Google Chrome is always getting small updates and new features, but since these trickle in over time, especially if you're using one of the testing versions of Chrome, it's hard to notice changes.
But old time Chrome users know that the best things are always hidden away, if you want to be on the cutting edge, it's not enough to use the dev channel version of Chrome or even the Chromium 'nightly' builds, the really interesting stuff is in the 'Flags' section.
Note that anything in there is experimental and likely to break, so if you're looking for stability, chrome://flags
is not for you. That said, here are some of the cool things coming soon (possibly) to Google Chrome.
The very latest experiment, only available in the latest Chromium builds
is HTTP Pipelining. HTTP Pipelining is way of sending several HTTP requests at the same time, without waiting for a response before firing away the next message in line.Support for the HTML5 <track> element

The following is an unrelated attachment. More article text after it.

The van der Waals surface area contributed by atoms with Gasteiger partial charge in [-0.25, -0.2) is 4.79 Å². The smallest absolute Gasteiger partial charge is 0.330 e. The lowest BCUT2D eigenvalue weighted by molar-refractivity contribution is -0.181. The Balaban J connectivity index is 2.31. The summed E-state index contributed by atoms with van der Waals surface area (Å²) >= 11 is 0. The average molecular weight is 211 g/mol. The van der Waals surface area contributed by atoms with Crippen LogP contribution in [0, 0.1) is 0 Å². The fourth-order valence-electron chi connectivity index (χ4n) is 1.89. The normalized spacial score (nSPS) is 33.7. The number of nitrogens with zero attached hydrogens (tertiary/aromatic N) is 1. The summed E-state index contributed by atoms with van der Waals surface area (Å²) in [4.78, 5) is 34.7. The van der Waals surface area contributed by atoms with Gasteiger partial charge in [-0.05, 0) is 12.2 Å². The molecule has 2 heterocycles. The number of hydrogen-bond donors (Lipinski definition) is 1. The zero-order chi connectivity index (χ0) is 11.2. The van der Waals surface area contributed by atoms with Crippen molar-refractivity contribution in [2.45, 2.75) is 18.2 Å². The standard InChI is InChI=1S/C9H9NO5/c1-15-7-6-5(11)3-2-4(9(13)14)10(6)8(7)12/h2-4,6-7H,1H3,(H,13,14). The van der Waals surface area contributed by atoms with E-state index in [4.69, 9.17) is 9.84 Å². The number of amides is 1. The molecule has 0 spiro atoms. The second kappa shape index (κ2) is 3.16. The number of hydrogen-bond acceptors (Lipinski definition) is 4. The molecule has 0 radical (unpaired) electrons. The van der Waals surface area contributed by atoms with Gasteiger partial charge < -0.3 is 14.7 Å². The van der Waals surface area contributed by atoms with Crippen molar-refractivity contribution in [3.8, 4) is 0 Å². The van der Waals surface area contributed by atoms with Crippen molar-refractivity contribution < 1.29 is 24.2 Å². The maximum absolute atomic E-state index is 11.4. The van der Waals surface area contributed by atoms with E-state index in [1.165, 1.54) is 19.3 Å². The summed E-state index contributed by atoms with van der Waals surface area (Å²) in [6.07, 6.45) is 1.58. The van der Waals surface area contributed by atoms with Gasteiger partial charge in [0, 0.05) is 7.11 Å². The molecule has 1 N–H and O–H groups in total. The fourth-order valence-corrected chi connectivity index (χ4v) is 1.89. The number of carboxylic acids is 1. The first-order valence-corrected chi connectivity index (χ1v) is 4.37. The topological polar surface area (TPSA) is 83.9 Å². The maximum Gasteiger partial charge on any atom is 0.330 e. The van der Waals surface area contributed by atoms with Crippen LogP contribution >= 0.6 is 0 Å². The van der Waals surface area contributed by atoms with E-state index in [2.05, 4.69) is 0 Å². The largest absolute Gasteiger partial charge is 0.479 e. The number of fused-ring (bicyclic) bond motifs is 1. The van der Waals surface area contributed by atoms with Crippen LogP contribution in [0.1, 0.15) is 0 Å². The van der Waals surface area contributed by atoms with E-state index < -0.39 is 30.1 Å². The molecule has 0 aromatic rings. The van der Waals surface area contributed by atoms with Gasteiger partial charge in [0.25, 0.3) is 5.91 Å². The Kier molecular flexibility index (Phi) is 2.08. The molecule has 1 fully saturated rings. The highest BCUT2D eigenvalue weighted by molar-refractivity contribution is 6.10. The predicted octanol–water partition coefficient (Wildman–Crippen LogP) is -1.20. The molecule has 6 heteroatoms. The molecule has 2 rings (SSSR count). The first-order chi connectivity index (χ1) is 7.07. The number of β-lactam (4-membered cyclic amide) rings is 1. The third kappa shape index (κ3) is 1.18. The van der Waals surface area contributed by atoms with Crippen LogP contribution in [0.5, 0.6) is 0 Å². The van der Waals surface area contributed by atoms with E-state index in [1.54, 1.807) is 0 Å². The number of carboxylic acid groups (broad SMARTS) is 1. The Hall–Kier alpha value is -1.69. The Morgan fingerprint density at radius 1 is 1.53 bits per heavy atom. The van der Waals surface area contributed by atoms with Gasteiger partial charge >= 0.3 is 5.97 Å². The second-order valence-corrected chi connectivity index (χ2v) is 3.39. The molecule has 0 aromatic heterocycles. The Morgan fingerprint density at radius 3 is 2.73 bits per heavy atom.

Another experimental technology in Chrome, not enabled by default is the <track> HTML5 element.
"Enable the track element (not yet fully functional) for captions, subtitles, chapters, and audio descriptions on video elements," the description of the flag reads.The experimental Bookmarks section of the redesigned New Tab Page
You may also notice that the Bookmarks section in the redesigned New Tab Page, which was recently pulled and replaced with the older bookmark bar is now available behind a flag.
WebUI for more dialogs
Google Chrome is also replacing native dialog windows with built-in ones, based on web technologies. These have the advantage of looking the same on any operating system they show up on, which could also be seen as a disadvantage, and of not blocking the browser in certain circumstances or opening up a new, unnecessary window. They are especially important for Chrome OS.New downloads UI (not implemented yet)
An interesting sounding experiment is the New Downloads UI which promises to replace the downloads shelf with a new UI, however, for now, it just removes the shelf and breaks downloads functionality since the new UI hasn't landed yet.
There plenty of other cool things in there, just grab the latest Google Chrome 16, or Chromium 17 if you're really feeling bold, and play around.